Black lives, black voices
Dr. Tiffany Chioma Anaebere
The Emeryville resident, 31, is an emergency physician at Highland Hospital in Oakland
I don’t feel like it’s happening to an “other.” This could easily happen to someone I know, regardless of education or economic status, and it feels very personal.
My parents are from Nigeria. They don’t completely understand all of the racial interactions that one generationally raised in the U.S. may understand — but they have learned. I can vividly remember my dad telling me, “If you interact with police, do not say anything. Don’t move, do exactly what they tell you, do not argue with them even if they stop you for an unnecessary reason. Don’t put yourself in a position where you can get killed.” This is from someone who was not born into the race-conscious fabric of this country. This was a learned behavior and an assessment of the American condition.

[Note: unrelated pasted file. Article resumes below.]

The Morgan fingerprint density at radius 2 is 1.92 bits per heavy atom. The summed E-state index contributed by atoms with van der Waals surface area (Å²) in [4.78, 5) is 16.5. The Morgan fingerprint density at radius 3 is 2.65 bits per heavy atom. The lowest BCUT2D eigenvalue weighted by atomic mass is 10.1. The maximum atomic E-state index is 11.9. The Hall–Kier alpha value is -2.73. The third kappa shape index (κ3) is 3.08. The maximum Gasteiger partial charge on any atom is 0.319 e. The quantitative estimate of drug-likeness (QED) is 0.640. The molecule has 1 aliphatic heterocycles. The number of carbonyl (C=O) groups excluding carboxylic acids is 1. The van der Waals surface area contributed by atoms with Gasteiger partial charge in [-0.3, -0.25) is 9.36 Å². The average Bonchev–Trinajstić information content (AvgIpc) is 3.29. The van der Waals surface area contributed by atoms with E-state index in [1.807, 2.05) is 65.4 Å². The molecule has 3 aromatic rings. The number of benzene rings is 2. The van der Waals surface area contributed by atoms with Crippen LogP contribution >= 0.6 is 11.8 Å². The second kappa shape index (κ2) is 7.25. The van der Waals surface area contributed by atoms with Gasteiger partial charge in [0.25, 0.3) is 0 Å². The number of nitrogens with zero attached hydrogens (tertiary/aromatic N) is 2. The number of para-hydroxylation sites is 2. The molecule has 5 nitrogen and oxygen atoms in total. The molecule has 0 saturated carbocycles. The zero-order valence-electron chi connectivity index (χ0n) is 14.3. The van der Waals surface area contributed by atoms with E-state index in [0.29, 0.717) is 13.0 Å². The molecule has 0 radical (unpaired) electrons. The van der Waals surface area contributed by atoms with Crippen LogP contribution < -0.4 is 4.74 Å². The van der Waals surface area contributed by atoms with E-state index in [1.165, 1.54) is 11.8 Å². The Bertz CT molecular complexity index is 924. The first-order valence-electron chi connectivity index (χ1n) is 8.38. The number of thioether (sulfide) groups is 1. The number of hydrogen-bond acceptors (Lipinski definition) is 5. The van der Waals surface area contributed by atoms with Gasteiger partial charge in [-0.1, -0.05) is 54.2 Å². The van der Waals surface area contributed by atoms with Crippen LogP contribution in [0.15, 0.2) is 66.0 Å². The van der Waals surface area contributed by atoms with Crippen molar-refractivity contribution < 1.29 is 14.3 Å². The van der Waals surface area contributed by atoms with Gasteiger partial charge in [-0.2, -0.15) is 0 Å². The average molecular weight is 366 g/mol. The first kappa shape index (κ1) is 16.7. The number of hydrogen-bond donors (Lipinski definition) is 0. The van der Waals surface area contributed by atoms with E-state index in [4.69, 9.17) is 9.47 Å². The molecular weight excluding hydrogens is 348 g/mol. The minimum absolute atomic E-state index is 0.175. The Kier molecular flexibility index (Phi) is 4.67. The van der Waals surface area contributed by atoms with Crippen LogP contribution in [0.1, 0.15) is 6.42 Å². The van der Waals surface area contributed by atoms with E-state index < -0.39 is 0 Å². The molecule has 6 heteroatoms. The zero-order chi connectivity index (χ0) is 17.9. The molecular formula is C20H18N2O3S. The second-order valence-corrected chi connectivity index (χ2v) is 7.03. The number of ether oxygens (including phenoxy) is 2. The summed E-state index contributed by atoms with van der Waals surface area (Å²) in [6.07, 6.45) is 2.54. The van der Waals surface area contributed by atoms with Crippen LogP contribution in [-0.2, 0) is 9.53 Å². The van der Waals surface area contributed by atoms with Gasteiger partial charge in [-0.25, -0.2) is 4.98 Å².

So now every time something like this happens, my phone is blowing up with my parents saying, “Never you ever talk back.”
I was stopped by a police officer a few weeks ago while driving in Chicago and the interaction was very pleasant. I was in a fancy dress driving back from a wedding. He was a white male cop who stopped me because I forgot to turn on the headlights to my rental car.
What I can tell you is that before he came up to me, I was shaking. I was scared that this could be that cop, the one interaction that could change everything. There’s a fear that if you aren’t perfectly polite, if you move too quickly, if your cell phone is mistaken as a weapon, something could go horribly wrong.